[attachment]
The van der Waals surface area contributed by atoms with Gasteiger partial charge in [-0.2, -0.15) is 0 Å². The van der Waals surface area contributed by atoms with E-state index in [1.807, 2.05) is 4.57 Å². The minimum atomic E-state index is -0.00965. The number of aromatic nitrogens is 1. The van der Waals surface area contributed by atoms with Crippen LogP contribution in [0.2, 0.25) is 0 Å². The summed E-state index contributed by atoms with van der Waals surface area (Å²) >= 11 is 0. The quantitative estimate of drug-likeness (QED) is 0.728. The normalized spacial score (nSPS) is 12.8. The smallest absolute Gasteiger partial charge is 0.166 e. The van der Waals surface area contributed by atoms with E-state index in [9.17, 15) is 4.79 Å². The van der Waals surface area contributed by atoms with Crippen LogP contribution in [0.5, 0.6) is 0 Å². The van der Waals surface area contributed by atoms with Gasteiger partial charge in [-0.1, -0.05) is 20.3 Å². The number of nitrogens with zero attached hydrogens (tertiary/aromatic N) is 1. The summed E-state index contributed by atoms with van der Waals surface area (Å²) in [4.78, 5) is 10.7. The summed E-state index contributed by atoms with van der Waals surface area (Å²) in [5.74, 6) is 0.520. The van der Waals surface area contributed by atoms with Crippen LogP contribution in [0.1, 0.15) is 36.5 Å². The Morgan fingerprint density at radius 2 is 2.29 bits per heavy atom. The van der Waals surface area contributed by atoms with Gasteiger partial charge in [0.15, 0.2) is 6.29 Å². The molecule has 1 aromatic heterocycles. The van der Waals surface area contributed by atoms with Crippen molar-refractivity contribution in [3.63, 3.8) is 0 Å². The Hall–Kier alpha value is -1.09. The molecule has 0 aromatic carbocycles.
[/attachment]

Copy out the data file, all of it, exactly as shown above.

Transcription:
The van der Waals surface area contributed by atoms with Gasteiger partial charge in [-0.2, -0.15) is 0 Å². The van der Waals surface area contributed by atoms with E-state index in [1.807, 2.05) is 4.57 Å². The minimum atomic E-state index is -0.00965. The number of aromatic nitrogens is 1. The van der Waals surface area contributed by atoms with Crippen LogP contribution in [0.2, 0.25) is 0 Å². The summed E-state index contributed by atoms with van der Waals surface area (Å²) >= 11 is 0. The quantitative estimate of drug-likeness (QED) is 0.728. The normalized spacial score (nSPS) is 12.8. The smallest absolute Gasteiger partial charge is 0.166 e. The van der Waals surface area contributed by atoms with E-state index in [9.17, 15) is 4.79 Å². The van der Waals surface area contributed by atoms with Crippen LogP contribution in [0.5, 0.6) is 0 Å². The van der Waals surface area contributed by atoms with Gasteiger partial charge in [-0.1, -0.05) is 20.3 Å². The number of nitrogens with zero attached hydrogens (tertiary/aromatic N) is 1. The summed E-state index contributed by atoms with van der Waals surface area (Å²) in [4.78, 5) is 10.7. The summed E-state index contributed by atoms with van der Waals surface area (Å²) in [5.74, 6) is 0.520. The van der Waals surface area contributed by atoms with Crippen LogP contribution in [0.1, 0.15) is 36.5 Å². The Morgan fingerprint density at radius 2 is 2.29 bits per heavy atom. The van der Waals surface area contributed by atoms with Gasteiger partial charge in [0.15, 0.2) is 6.29 Å². The molecule has 1 aromatic heterocycles. The van der Waals surface area contributed by atoms with Crippen molar-refractivity contribution in [3.63, 3.8) is 0 Å². The Hall–Kier alpha value is -1.09. The molecule has 0 aromatic carbocycles.